Biological Cybernetics

, Volume 35, Issue 2, pp 101–112 | Cite as

Optomotor control of wing beat and body posture in drosophila

  • Karl Georg Götz
  • Bärbel Hengstenberg
  • Roland Biesinger


Continuous movement of striped patterns was presented on either side of a tethered fruitfly, Drosophila melanogaster, in order to simulate the displacement of stationary landmarks within the visual field of the freely moving fly. The horizontal components of the stimulus elicit, predominantly, yaw-torque responses during flight, or turning responses on the ground, which counteract involuntary deviations from a streight course in the corresponding mode of locomotion. The vertical components elicit, predominantly, covariant responses of lift and thrust which enable the fly to maintain a given level of flight. Monocular stimulation is sufficient to produce antagonistic responses, if the direction of the stimulus is reversed. The following constituents of the responses were derived mainly from properties of wing beat and body posture on photographs of fixed flight under visual stimulation. Wing stroke modulation (W. S. M.): The difference, and the sum, of the stroke amplitudes on either side are independently controlled by horizontal and vertical movement components, respectively. The maximum range of modulation per wing (12.3°) is equivalent to a 63% change in thrust on the corresponding side. Leg stroke modulation (L.S.M.): In the walking fly each pair of legs is under control of visual stimulation. The details of leg articulation are still unknown. Abdominal deflection (A.D.): An actively induced posture effect. Facilitates steering during free flight at increased air speed. Hind leg deflection (H.L.D.): Same as before. On most of the photographs the hind legs were deflected simultaneously and in the same direction as the abdomen. Hitch inhibition (H.I.): The term “hitch” denotes a transient reduction of stroke amplitude which seems to occur spontaneously and independently on either side of the fly. The hitch angle (12.2±3.8° S.D.) is most probably invariant to visual stimulation. Hitches are comparatively frequent in the absence of pattern movement. Their inhibition under visual stimulation is equivalent to an increase of the average thrust of the corresponding wing. The different constituents contribute to the optomotor responses according to the following tentative scheme (Fig. 7). The torque response is essentially due to the effects of W.S.M., A.D., H.L.D. and H.I., and the turning response to L.S.M. and possibly H.L.D., if the landmarks drift from anterior to posterior. So far, H.I. seems to be the only source of the torque response, and L.S.M. the only source of the turning response, if the landmarks drift in the opposite direction. The lift/thrust response results essentially from the effects of W.S.M. and H.I., no matter whether the landmarks drift from inferior to superior or in the opposite direction. The results obtained so far suggest that the optomotor control of course and altitude in Drosophila requires at least eight independent input channels or equivalent means for the separation of the descending signals from the visual centres. Further extension and refinement of the “wiring scheme” is required in order to improve the identification of the sensory inputs of the motor system and the classification of optomotor defective mutants.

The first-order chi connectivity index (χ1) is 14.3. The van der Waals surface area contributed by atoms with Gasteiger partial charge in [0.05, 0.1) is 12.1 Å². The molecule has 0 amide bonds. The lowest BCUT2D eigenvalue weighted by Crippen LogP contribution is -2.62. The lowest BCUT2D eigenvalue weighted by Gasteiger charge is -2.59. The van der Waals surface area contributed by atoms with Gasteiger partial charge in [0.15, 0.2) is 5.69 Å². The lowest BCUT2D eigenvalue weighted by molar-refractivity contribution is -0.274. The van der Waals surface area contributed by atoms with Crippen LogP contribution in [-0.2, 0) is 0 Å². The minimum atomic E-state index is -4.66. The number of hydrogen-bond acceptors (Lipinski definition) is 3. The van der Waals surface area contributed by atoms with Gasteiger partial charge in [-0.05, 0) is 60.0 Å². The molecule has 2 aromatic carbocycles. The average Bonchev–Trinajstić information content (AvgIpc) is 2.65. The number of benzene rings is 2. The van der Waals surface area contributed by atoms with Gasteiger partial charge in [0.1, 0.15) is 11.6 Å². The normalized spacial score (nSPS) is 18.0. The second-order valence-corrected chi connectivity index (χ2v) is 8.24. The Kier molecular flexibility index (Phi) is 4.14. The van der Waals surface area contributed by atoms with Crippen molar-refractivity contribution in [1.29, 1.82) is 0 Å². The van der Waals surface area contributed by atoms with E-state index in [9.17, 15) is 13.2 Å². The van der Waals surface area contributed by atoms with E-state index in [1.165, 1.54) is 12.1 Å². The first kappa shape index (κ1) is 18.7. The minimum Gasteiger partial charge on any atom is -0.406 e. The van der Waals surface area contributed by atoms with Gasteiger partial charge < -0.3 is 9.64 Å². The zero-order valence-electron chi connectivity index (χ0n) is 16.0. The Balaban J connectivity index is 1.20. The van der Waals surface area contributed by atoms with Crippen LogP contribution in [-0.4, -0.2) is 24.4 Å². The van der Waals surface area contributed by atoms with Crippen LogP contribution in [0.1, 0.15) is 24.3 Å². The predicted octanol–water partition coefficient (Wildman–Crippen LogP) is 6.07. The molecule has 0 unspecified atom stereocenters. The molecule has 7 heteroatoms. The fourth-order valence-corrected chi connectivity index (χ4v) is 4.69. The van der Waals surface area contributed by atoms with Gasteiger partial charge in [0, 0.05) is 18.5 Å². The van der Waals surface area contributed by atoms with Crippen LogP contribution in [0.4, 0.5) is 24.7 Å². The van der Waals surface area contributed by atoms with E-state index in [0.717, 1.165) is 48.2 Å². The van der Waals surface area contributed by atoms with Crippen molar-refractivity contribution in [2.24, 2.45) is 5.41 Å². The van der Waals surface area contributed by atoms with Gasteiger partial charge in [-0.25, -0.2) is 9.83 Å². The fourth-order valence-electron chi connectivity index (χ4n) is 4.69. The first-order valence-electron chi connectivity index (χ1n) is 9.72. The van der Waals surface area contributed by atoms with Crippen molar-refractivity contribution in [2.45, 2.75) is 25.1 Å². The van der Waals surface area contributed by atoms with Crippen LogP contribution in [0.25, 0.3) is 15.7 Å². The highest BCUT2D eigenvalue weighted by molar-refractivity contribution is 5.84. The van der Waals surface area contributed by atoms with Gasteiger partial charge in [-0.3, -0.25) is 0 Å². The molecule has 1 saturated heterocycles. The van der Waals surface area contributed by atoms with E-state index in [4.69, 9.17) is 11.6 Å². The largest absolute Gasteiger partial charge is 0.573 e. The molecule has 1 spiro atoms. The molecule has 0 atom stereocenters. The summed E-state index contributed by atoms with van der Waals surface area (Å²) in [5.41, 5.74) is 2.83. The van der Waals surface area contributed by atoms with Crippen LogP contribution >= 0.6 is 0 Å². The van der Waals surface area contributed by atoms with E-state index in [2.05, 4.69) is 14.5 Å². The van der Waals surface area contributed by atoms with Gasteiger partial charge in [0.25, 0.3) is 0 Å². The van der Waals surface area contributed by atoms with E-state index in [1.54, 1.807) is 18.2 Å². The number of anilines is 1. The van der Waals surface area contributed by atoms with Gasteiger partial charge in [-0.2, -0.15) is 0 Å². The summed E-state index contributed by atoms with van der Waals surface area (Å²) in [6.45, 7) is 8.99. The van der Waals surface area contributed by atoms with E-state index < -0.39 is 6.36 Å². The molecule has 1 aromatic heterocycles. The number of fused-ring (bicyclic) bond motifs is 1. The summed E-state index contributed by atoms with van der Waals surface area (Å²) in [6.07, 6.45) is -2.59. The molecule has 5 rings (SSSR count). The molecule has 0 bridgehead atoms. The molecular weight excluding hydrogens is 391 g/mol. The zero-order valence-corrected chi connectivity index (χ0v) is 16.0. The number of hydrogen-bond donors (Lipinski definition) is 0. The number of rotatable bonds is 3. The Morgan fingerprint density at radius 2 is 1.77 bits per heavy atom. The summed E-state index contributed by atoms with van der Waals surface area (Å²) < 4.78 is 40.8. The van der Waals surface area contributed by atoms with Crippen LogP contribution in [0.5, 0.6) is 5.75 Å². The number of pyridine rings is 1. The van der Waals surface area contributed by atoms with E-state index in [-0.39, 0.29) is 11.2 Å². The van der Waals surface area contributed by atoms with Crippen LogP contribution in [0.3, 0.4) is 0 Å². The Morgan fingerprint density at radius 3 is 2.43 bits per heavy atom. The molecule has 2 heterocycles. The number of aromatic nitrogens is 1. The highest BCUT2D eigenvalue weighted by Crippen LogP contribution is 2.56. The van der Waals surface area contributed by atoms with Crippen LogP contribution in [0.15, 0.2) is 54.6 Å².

Visual Stimulation Wing Beat Torque Response Turning Response Optomotor Response 
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Copyright information

© Springer-Verlag 1979

Authors and Affiliations

  • Karl Georg Götz
    • 1
  • Bärbel Hengstenberg
    • 1
  • Roland Biesinger
    • 1
  1. 1.Max-Planck-Institut für biologische KybernetikTübingenFRG

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